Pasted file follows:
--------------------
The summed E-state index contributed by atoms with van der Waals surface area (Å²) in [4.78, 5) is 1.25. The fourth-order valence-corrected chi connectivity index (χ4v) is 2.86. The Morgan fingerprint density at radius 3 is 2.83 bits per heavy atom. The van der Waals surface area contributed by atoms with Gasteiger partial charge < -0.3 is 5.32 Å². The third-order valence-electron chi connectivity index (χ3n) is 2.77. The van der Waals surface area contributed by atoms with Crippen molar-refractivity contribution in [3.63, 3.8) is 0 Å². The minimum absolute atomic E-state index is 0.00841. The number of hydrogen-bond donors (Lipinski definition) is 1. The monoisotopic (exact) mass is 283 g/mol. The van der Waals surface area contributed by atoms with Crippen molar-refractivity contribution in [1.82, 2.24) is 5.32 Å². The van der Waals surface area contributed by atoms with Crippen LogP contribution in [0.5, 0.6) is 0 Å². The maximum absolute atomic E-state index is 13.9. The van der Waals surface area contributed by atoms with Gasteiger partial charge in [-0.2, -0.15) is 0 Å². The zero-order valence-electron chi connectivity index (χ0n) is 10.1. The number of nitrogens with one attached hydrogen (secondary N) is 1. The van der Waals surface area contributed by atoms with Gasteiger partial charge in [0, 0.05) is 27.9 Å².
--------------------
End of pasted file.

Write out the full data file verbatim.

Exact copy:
The summed E-state index contributed by atoms with van der Waals surface area (Å²) in [4.78, 5) is 1.25. The fourth-order valence-corrected chi connectivity index (χ4v) is 2.86. The Morgan fingerprint density at radius 3 is 2.83 bits per heavy atom. The van der Waals surface area contributed by atoms with Gasteiger partial charge < -0.3 is 5.32 Å². The third-order valence-electron chi connectivity index (χ3n) is 2.77. The van der Waals surface area contributed by atoms with Crippen molar-refractivity contribution in [3.63, 3.8) is 0 Å². The minimum absolute atomic E-state index is 0.00841. The number of hydrogen-bond donors (Lipinski definition) is 1. The monoisotopic (exact) mass is 283 g/mol. The van der Waals surface area contributed by atoms with Crippen molar-refractivity contribution in [1.82, 2.24) is 5.32 Å². The van der Waals surface area contributed by atoms with Crippen LogP contribution in [0.5, 0.6) is 0 Å². The maximum absolute atomic E-state index is 13.9. The van der Waals surface area contributed by atoms with Gasteiger partial charge in [-0.2, -0.15) is 0 Å². The zero-order valence-electron chi connectivity index (χ0n) is 10.1. The number of nitrogens with one attached hydrogen (secondary N) is 1. The van der Waals surface area contributed by atoms with Gasteiger partial charge in [0, 0.05) is 27.9 Å².